Musical Football

23 September 2016

Written by: Marie Trevithick

The AFL and the Melbourne Symphony Orchestra combined last night to put on a performance of the 2010 Grand Final draw, writes Marie Trevithick.

When the you think of orchestral music, what immediately comes to mind? Beethoven? Perhaps Mozart? Or even Bach?

What about the 2010 AFL Grand Final?

Sport and music were combined last night in an unusual way with the Melbourne Symphony Orchestra’s performance of The Draw: A Symphony, held in conjunction with the AFL at the Arts Centre’s Hamer Hall.

A specially compiled version of the nail-biting game, edited by Michael Ormond Robinson, was displayed on the big screen while the MSO played a 70-minute original score written by Melbourne composer and Hawthorn supporter Tamil Rogeon.

The game was only the third draw in AFL/VFL Grand Final history.

“One of the key narrative points is that Collingwood were unable to kick a goal for such a long time … that was something that is illustrated in the film and also the music,” Composer Tamil Rogeon tells upstart.

“Other elements were the famous bounce, Goddard’s amazing mark … as well as the tightness and the struggle of the first quarter and also the exploration of what happens after the siren after no one’s won and no one’s lost.”

The draw was part of the appeal for Rogeon.

“Everyone knows what the results are if you are going to score to a pre-existing football match,” he says.

“I thought it would be very interesting to examine artistically the sort of nothingness of both teams not winning, and the existential crisis about not knowing what or who they are or what is going on”.

The score, most of which was composed to picture over a period of four months, highlighted dramatic leaps, huge kicks and the now famous bounce, which saw both teams deadlocked at 68 apiece with 90 seconds left of play.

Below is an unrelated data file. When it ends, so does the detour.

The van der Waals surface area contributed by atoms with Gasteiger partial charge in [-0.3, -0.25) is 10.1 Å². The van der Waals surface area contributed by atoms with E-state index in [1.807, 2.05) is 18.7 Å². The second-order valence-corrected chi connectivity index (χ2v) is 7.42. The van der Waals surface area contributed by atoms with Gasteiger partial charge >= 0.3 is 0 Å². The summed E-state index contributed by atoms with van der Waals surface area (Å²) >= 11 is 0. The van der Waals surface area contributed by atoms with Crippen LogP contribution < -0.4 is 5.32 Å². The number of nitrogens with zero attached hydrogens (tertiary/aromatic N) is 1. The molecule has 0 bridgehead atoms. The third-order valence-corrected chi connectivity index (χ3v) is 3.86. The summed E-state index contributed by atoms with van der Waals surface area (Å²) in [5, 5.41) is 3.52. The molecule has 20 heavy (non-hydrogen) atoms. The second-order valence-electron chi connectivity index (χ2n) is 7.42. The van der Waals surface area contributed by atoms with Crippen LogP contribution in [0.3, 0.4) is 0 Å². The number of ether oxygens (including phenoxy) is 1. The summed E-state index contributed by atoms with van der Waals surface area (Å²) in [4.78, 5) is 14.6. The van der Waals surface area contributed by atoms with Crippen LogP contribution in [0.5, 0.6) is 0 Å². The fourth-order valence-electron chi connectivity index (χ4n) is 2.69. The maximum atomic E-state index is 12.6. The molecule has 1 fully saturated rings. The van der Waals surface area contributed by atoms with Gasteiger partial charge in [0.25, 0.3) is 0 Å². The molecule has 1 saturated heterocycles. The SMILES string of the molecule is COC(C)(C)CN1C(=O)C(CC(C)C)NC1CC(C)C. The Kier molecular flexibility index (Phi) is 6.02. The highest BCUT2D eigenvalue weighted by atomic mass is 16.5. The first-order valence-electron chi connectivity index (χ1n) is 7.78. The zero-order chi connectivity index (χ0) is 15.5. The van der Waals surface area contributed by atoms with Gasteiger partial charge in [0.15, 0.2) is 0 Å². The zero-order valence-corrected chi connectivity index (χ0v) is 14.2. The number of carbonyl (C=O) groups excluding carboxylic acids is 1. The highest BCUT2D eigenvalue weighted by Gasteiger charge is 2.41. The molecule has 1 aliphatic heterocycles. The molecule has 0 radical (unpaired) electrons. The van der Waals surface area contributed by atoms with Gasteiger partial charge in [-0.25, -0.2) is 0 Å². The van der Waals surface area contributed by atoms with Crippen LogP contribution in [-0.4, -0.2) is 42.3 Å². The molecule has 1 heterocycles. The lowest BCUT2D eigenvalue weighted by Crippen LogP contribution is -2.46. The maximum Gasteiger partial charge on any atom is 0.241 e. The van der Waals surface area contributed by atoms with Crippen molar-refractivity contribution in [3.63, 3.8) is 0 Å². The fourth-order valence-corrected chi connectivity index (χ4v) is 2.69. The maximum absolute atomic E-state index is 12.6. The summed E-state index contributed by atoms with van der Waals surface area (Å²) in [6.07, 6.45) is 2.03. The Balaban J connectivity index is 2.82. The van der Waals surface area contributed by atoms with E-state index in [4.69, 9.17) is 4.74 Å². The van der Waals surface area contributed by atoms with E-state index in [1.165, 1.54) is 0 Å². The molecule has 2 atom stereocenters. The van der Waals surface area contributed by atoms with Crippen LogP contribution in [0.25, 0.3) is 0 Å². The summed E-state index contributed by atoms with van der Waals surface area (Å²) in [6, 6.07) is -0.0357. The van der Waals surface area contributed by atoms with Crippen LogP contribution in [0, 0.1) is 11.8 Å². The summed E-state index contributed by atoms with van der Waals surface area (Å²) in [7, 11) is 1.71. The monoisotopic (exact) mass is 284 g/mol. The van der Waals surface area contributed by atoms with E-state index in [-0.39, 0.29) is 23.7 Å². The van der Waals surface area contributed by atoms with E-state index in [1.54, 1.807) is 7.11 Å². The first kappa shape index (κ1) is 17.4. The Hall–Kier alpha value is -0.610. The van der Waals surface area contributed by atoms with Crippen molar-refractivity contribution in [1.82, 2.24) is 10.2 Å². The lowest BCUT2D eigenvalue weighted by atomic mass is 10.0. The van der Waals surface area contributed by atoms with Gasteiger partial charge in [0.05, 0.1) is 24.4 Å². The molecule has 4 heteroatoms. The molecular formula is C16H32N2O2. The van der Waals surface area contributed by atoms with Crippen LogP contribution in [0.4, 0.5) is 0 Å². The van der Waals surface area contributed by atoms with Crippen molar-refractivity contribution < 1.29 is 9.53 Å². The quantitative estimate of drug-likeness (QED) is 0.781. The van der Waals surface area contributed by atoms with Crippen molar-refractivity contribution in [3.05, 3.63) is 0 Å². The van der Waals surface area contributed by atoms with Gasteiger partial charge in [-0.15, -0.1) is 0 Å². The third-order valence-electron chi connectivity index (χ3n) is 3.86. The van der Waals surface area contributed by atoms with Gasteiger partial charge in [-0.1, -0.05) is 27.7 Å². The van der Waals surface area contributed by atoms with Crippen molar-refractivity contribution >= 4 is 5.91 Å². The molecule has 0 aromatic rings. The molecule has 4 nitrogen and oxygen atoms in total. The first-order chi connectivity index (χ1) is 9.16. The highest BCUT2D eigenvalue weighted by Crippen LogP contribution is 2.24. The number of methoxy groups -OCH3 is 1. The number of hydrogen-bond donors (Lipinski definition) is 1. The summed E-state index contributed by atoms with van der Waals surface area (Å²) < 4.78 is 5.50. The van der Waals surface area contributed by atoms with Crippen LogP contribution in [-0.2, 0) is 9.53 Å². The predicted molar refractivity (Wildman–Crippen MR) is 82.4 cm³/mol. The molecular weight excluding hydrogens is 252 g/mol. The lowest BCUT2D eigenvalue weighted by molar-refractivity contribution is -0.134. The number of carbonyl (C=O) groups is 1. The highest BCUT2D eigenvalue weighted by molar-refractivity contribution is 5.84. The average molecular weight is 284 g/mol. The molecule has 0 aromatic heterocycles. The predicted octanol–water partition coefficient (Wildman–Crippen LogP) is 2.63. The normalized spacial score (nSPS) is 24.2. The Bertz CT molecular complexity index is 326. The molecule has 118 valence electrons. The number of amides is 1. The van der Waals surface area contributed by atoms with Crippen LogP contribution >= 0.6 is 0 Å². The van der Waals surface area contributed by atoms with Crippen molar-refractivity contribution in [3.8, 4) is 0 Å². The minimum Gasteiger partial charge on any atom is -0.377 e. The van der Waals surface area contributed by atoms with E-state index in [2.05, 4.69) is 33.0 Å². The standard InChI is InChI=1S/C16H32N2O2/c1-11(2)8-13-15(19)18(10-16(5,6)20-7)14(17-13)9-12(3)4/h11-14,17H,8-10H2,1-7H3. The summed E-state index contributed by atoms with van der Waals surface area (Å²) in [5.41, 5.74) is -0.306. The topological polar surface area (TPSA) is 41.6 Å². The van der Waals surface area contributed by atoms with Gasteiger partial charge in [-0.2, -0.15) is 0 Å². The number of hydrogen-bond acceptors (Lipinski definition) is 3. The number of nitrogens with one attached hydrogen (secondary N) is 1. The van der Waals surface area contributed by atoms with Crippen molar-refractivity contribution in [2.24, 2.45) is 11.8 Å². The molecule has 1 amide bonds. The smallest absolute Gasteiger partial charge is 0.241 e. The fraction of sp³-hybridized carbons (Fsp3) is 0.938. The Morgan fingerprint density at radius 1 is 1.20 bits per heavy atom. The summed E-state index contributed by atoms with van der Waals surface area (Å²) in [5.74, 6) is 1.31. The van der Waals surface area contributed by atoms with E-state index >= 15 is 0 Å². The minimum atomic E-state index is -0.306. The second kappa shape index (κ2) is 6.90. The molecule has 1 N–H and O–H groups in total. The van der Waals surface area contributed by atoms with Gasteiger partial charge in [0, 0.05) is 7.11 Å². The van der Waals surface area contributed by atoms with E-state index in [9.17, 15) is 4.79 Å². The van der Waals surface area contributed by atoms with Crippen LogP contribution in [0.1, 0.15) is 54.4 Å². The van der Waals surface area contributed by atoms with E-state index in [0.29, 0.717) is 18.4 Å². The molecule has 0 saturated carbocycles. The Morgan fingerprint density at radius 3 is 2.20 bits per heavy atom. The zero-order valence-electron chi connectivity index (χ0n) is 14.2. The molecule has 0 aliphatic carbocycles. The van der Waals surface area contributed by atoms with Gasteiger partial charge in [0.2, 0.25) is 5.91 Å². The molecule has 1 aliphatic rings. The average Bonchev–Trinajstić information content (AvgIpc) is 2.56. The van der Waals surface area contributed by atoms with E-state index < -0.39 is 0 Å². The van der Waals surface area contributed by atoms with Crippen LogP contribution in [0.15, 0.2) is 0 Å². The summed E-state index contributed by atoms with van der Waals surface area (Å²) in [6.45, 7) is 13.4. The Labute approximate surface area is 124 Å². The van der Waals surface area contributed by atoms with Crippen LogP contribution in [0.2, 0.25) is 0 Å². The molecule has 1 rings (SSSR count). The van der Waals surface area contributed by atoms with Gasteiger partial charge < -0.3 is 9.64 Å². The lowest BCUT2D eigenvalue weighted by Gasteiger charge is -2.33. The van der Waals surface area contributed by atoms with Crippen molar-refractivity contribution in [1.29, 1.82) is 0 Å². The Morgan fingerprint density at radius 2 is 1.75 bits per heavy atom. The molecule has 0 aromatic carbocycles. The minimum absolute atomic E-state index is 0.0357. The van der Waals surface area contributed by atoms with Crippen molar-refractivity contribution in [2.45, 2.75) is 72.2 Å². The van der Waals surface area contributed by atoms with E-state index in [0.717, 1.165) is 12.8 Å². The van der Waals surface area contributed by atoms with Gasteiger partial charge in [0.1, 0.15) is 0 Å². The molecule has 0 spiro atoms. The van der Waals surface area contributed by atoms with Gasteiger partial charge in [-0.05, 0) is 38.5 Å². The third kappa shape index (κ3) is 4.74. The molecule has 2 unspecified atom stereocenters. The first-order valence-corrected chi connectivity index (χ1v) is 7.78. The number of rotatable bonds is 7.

Sections of fast running and quick passes were accompanied by fast string lines, players crashing to the ground while being tackled were accompanied by crash cymbals, and goals were accompanied by fanfare-like brass lines.

The transition from the final seconds of play to immediately after the final siren was obvious, the music changed from fast-paced rhythms to slow, almost exhausted sounding long notes, echoing the players collapsing on the turf post-match, not knowing what to think.

Many attendees at Hamer Hall dressed like they would have on grand final day, wearing their Collingwood and St. Kilda gear including scarves, beanies and guernseys. Pies and sausage rolls were available for purchase from staff wearing AFL guernseys. A siren sounded as the doors were opened and the unmistakable voice of Craig Willis asked those in attendance to take their seats.

The crowd throughout was passionate, one Collingwood supporter shouted out “Bring him back” when a montage of then Collingwood coach Mick Malthouse was displayed on screen just before the beginning of the third quarter. Supporters of both Collingwood and St Kilda were cheering when their team scored, and sighing when they failed to capitalise on opportunities.

Rogeon says a performance such as this could be possible with other past AFL matches.

“It wouldn’t be the same effect, because it’s a different outcome. It wouldn’t be exactly the same [but] there are elements within the game that would work, a goal that creates momentum for one team is a pretty universal concept.”

Marie Trevithickmarie-trevithick-thumb is a second year Bachelor of Media & Communication student at La Trobe University. You can follow her on Twitter at: @maztrev18.